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Seated at the foothills of the Rocky Mountains in southeastern Colorado, Trinidad Lake is a great place to fish, boat, sail, and enjoy the outdoors. With its rich history, the nearby town of Trinidad rounds out a visit to the lake providing something to interest everyone.
An impoundment of the Purgatoire River, Trinidad Lake was created for flood control and to provide water for irrigation and recreation. Trinidad Dam, completed in 1977, along with the resultant lake is controlled be the United States Army Corps of Engineers. The water levels on the lake fluctuate significantly based on irrigation needs, making swimming in the lake prohibited. Visitors to the lake should be aware of the fluctuations, but the lake levels still support good boating and fishing.
Trinidad Lake hosts several fishing tournaments every year, and both novice and experienced anglers will find plenty of fish to challenge them. The Colorado Division of Wildlife stocks the lake with over 50,000 trout annually. In addition to the rainbow and brown trout, there are good populations of largemouth bass, channel catfish, walleye, crappie, and blue gill. Anglers can fish from the shore or by boat. There is a public boat ramp, and waterskiing and jet skiing are popular lake pastimes.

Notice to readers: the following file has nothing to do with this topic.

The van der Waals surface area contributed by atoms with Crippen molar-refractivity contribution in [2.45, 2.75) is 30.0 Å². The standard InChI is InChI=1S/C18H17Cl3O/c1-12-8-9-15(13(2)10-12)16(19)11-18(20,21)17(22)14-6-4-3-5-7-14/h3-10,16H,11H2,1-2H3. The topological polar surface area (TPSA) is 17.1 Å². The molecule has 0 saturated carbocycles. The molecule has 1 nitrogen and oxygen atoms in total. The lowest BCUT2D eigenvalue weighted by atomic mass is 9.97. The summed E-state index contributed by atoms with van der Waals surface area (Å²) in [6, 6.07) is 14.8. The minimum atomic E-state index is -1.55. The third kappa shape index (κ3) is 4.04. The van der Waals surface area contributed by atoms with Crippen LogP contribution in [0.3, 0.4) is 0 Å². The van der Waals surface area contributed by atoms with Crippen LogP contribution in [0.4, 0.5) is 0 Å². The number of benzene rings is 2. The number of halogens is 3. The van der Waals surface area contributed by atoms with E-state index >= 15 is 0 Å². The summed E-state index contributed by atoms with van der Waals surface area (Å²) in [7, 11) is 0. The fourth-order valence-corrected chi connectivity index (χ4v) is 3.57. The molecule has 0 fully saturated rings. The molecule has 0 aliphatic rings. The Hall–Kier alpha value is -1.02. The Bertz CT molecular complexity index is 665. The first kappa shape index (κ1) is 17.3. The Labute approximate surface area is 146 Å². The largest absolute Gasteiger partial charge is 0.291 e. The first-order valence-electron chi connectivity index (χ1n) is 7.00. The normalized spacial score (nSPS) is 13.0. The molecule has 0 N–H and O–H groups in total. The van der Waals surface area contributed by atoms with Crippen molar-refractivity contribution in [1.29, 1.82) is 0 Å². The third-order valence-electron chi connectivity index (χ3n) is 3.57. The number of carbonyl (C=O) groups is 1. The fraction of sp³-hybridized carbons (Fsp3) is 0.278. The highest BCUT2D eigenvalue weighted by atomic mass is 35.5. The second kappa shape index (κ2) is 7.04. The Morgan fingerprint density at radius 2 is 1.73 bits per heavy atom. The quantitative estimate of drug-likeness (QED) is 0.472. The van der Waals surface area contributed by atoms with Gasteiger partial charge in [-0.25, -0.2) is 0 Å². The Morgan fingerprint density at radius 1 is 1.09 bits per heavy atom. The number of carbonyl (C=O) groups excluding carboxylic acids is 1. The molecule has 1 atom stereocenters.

There is plenty to explore on the land around Trinidad Lake as well. Trinidad State Park borders the Santa Fe Trail and the Highway of Legends in the shadow of the Sangre de Cristo Mountains. Visitors to the park can explore on foot, horseback, or bike, and there are over nine miles of trails. Although not groomed, trails are open for cross country skiing in the winter. There is a visitor's center and camping in the park on Carpios Ridge, 150 feet above the lake. In 2006 it was selected as one of America's top 100 family campgrounds.
The short and mixed grass prairies and pinion-juniper forest around Trinidad Lake offers ample opportunity to see birds and wildlife including pinion jays, roadrunners, deer , and elk. There are duck blinds and lots of waterfowl to see especially on the south shore trail.
The waters of the Purgatiore River that make up Trinidad Lake cut through upper cretaceous Trinidad sandstone and Pierre shale. Geologists from all over are drawn to the lake and more specifically to Long's Canyon Trail. It's one of the best examples anywhere in the country of a K-T boundary which marks the boundary between the Mesozoic and Cenozoic geological areas. Even novice geologists can see the change in color of the stone that marks the K-T boundary.
Although recent by geological time, Trinidad, founded in 1861 was a real frontier town. This charming town has "old west" character, beautifully restored architecture, and even some brick paved streets. The Trinidad Trolley gives rides through the historic district where visitors can explore the past at the Trinidad Historical Museum. The museum is comprised of several homes including the Baca House and gardens, and Bloom Mansion, home of banker and cattle baron Frank Bloom. In nearby Cokedale, visitors can explore the historic coal mining ruins, and at the Santa Fe Trail Museum visitors can see Kit Carson's buckskin coat.
Its rich Santa Fe Trail history, interesting geology, ample wildlife and fantastic fishing make Trinidad Lake the perfect old west getaway.
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